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Fiction "Division by Zero" By Ted Chiang

I read the fiction story "Division by Zero" By Ted Chiang

My interpretation is the character finds a proof that arithmetic is inconsistent.

Is there a formal proof the fiction can't come true? (I don't suggest the fiction can come true).

EDIT: I see someone tried

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+1 for interesting question. I'll have to finish reading it first. But I do find a bit to quibble with in the first paragraph: usually $0\times \infty$ is regarded as an indeterminate form, not 0. –  Willie Wong Dec 18 '10 at 14:15
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This might be interesting to you... –  J. M. Dec 18 '10 at 14:17
    
Ted Chiang resources: freesfonline.de/authors/Ted_Chiang.html –  jerr18 Dec 18 '10 at 14:33
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As with all stories, it's about people, emotions etc. Any math it borrows is just a prop, and doesn't have to be correct. As with many stories, there is a kind of superficial profoundness. You may as well ask if there's a proof that Gandalf can't come back from the dead as Gandalf the Green, Gandalf the Tartan etc - there is no formal proof of any such thing, but it's still not going to happen in reality. –  Steve314 Dec 18 '10 at 16:46
    
Possibly worth saying, though - there are some people who claim it's possible to taking a ratio of the largest useful number to the smallest useful number based on physics and astronomy, and give infinity a finite value. Do this and arithmetic is trivially proven to be self-contradictary. –  Steve314 Dec 18 '10 at 17:01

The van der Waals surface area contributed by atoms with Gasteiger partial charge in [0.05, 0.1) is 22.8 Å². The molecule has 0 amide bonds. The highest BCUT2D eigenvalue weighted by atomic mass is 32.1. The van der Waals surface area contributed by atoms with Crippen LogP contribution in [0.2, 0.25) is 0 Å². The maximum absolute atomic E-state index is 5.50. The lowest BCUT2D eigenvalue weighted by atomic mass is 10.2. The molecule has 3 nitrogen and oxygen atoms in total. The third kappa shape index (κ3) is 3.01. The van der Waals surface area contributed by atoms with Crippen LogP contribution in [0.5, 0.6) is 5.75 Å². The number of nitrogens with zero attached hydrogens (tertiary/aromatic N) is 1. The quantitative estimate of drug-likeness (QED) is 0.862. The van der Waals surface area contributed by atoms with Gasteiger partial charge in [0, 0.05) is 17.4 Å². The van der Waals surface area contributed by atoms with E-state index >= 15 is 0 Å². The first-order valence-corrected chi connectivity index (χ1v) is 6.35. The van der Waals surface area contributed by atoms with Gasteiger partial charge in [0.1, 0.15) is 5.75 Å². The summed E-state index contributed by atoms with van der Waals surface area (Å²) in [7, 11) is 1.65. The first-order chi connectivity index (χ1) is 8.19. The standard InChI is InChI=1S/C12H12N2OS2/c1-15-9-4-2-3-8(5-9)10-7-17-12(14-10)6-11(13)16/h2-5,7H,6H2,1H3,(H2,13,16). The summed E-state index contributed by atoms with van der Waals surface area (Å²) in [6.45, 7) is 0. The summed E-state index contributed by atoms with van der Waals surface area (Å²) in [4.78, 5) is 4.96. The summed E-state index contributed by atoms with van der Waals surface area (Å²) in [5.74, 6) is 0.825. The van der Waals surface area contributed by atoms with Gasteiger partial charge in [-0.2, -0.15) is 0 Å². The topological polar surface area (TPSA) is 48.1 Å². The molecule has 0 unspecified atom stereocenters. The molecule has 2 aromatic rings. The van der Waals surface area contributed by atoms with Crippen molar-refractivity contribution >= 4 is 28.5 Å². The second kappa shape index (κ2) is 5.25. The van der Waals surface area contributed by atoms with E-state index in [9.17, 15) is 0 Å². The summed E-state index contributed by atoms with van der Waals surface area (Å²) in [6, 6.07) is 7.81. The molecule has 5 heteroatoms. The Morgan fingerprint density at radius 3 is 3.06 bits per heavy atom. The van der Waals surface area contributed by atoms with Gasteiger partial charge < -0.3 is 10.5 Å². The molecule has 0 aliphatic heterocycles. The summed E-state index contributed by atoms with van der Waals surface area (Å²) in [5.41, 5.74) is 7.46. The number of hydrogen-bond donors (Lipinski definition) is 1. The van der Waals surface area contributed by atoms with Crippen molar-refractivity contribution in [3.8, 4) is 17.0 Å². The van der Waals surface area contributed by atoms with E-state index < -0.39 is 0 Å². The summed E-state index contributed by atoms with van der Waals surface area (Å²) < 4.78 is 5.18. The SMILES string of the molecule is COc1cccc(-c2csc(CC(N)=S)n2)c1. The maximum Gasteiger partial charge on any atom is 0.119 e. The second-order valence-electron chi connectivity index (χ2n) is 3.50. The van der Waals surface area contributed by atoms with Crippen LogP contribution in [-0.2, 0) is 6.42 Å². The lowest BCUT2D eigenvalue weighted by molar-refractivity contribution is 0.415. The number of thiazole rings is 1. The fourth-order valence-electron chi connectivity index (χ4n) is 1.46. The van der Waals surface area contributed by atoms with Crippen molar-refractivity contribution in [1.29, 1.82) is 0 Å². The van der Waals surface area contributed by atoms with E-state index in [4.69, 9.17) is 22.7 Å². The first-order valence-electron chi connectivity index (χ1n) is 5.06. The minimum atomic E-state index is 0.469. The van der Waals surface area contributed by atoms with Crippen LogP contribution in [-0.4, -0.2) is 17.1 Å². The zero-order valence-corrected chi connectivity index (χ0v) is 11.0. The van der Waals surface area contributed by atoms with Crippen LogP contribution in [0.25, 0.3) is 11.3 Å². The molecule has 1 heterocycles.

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up vote 7 down vote accepted
Is there a formal proof the fiction can't come true?

No, by Gödel's second incompleteness theorem, formal systems can prove their own consistency if and only if they are inconsistent. So given that arithmetic is consistent, we'll never be able to prove that it is. (EDIT: Actually not quite true; see Alon's clarification below.)

As an aside, if you liked "Division by Zero," you might also like Greg Egan's pair of stories in which arithmetic isn't consistent: "Luminous" and "Dark Integers".

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Given that arithmetic is consistent, then it (arithmetic) cannot prove that it is. That doesn't mean that some other system can't achieve that feat. For instance, the consistency of Peano Arithmetic, which is a quite reasonable form of "Arithmetic", can be proved in ZFC, and much weaker systems as well. –  Alon Amit Dec 19 '10 at 10:18
    
Is this scenario possible: No matter if arithmetic is consistent or not, it can prove that a counterexample of its consistency can't be constructed, well, within itself (sorry if that doesn't make any sence, I mean, a counterexample will need more axioms). –  jerr18 Dec 20 '10 at 18:19

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